SRAM’s XO Eagle group, and Eagle in general, has been excellent. It has huge range, which can be a relief during big days on a big bike. The shifting is freakishly crisp and very fast…I could run a 34T, but prefer a 32T ring because it means I’ve got just enough clearance and don’t really need a chainguide, most of the time anyway.
I’ve chosen this bike to test the new RockShox Lyrik RC2 on. The architecture of the fork is basically the same as the last iteration, but the internals have received some big updates. I don’t want to give too much away just yet, but it feels like a completely different, and much improved fork.
In the past, haven’t been shy about how stoked I am on then RockShox Super Deluxe line and alas, I was quite happy that the Spartan arrives with one installed. The Spartan has 165mm of travel and uses a 65mm stroke shock stroke length. That gives it a 2.53:1 leverage ratio, which is less taxing on the rear shock than the average bike is. That’s part of the reason I like this bike. Anyhow, I typically have to run 2 to 3 volume reducers in my rear shock to get enough bottom-out resistance. On my Spartan, I don’t need to run any volume reducers, whatsoever. That is shocking…No pun intended.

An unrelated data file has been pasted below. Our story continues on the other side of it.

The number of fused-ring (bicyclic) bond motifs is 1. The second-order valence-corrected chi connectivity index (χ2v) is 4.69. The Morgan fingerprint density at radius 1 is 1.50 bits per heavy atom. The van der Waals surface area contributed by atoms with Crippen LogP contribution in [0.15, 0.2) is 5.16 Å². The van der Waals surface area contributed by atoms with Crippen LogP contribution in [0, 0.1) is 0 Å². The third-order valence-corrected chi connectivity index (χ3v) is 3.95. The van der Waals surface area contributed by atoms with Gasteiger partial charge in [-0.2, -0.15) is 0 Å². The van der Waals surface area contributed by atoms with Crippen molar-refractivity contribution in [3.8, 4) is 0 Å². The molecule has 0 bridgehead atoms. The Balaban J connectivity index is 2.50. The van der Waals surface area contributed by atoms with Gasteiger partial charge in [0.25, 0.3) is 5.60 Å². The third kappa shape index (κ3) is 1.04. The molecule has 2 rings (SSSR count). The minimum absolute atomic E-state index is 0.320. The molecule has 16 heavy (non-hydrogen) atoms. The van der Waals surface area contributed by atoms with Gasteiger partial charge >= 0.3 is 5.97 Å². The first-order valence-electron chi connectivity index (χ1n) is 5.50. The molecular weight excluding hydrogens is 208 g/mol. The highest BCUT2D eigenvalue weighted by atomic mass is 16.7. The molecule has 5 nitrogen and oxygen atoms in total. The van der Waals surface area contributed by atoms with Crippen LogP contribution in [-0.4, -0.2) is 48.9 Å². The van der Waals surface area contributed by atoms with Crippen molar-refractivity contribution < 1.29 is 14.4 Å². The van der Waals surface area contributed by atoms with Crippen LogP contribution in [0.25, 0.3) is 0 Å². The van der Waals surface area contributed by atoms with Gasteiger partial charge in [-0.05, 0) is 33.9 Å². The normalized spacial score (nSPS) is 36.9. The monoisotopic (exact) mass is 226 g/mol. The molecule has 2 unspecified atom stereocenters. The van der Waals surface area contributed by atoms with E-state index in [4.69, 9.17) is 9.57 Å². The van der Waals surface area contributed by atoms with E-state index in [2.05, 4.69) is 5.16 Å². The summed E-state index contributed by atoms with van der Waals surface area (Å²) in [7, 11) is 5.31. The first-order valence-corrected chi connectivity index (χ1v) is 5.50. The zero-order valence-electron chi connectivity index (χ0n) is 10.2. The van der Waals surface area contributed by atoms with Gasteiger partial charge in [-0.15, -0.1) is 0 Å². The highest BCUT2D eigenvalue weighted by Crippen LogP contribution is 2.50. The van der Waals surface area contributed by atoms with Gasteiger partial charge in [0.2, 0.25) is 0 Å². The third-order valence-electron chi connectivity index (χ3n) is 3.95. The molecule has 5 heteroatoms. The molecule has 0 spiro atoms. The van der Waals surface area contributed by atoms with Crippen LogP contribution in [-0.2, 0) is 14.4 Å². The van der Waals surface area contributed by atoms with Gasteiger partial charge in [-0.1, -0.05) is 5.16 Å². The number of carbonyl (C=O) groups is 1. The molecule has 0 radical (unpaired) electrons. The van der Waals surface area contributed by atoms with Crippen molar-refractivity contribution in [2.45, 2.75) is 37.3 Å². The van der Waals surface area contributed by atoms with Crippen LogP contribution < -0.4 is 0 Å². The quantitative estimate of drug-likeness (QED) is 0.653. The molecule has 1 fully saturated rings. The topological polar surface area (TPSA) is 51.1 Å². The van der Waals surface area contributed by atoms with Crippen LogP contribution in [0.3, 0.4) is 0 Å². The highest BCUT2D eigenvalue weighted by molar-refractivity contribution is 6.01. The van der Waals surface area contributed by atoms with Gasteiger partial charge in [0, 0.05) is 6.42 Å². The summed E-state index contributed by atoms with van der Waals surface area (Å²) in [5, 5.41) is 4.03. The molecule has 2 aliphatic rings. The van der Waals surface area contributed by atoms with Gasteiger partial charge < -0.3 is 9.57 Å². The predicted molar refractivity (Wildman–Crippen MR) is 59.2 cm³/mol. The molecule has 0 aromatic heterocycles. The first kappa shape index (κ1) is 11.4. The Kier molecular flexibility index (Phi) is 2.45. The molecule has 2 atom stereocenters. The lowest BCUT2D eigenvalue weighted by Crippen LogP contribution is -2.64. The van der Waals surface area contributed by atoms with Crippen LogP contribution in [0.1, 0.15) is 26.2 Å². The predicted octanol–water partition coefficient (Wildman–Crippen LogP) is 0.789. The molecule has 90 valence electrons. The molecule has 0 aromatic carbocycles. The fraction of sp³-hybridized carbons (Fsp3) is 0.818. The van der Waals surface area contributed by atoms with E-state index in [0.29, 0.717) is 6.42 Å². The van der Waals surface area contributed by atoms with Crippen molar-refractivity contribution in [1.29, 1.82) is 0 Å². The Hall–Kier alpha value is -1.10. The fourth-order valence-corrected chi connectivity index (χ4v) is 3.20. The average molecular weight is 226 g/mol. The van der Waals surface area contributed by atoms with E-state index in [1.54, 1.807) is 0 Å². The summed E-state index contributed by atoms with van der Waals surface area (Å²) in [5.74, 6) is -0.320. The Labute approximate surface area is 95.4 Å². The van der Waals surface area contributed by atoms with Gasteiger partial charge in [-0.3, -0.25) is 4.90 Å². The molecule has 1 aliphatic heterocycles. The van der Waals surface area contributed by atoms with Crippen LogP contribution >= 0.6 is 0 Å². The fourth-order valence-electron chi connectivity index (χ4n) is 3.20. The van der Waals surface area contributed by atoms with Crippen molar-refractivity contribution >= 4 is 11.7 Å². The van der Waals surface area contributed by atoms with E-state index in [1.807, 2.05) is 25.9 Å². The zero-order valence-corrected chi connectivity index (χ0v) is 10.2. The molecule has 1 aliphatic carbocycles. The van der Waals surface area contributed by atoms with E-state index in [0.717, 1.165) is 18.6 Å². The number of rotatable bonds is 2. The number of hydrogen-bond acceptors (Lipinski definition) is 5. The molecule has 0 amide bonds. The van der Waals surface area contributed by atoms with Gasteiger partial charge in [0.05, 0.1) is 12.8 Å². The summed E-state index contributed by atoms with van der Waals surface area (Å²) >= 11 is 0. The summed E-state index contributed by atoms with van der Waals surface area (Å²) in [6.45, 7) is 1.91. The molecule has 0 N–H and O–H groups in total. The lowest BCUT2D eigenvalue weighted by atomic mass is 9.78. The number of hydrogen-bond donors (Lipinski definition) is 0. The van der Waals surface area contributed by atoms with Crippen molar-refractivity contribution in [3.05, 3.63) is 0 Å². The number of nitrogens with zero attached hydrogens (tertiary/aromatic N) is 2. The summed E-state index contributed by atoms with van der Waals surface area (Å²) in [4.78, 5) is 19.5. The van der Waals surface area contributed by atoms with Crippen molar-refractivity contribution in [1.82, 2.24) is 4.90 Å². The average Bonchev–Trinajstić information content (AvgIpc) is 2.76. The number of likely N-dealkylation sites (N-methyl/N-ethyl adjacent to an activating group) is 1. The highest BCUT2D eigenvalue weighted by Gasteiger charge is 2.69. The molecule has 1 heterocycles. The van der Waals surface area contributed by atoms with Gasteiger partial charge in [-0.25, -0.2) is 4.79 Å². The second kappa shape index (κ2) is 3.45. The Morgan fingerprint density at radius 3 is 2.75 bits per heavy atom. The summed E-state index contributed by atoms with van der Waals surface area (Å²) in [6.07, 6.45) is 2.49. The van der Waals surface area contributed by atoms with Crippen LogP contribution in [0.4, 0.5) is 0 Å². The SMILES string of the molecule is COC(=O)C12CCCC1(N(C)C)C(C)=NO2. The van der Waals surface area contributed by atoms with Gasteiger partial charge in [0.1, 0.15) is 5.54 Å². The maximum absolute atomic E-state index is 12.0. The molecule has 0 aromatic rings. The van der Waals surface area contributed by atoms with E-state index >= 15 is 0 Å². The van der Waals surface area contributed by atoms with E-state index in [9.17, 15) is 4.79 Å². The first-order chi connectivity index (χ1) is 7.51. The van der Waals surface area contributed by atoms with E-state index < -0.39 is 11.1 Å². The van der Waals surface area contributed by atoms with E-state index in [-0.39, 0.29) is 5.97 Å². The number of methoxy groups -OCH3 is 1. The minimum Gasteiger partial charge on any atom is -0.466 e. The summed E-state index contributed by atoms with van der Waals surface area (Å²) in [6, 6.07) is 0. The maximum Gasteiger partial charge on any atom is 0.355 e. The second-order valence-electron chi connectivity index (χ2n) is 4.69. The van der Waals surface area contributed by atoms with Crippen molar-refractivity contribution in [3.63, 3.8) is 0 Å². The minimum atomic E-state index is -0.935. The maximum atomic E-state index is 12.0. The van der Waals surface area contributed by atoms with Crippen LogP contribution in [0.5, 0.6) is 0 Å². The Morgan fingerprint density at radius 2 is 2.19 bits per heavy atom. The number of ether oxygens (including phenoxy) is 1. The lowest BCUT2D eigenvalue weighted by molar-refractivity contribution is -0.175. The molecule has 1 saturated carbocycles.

I’ve tested a handful of different carbon fiber wheelsets over the last few years and keep coming back to Rovals. Specifically, the Traverse Fattie SL. At 1495 grams, they’re quite light and very, very tough. Above all, they don’t feel too rigid on the trail. The layup gives just enough vibration reduction while still being stiff enough in the corners. The relatively wide 31mm inner diameter keeps your tires from rolling in the corners.
I’m also quite fond of the hubs at the heart of the Roval wheels. Up front, they’re Torque Cap compatible, which helps squeeze out a little bit of extra stiffness. In the back, they utilize DT-Swiss’ tried and true “Star Ratchet” engagement system. A nice perk is that they feature the upgraded 54T system for super fast engagement. Bonus: the driver can also be rebuilt with your bare hands and some grease, without touching a single tool.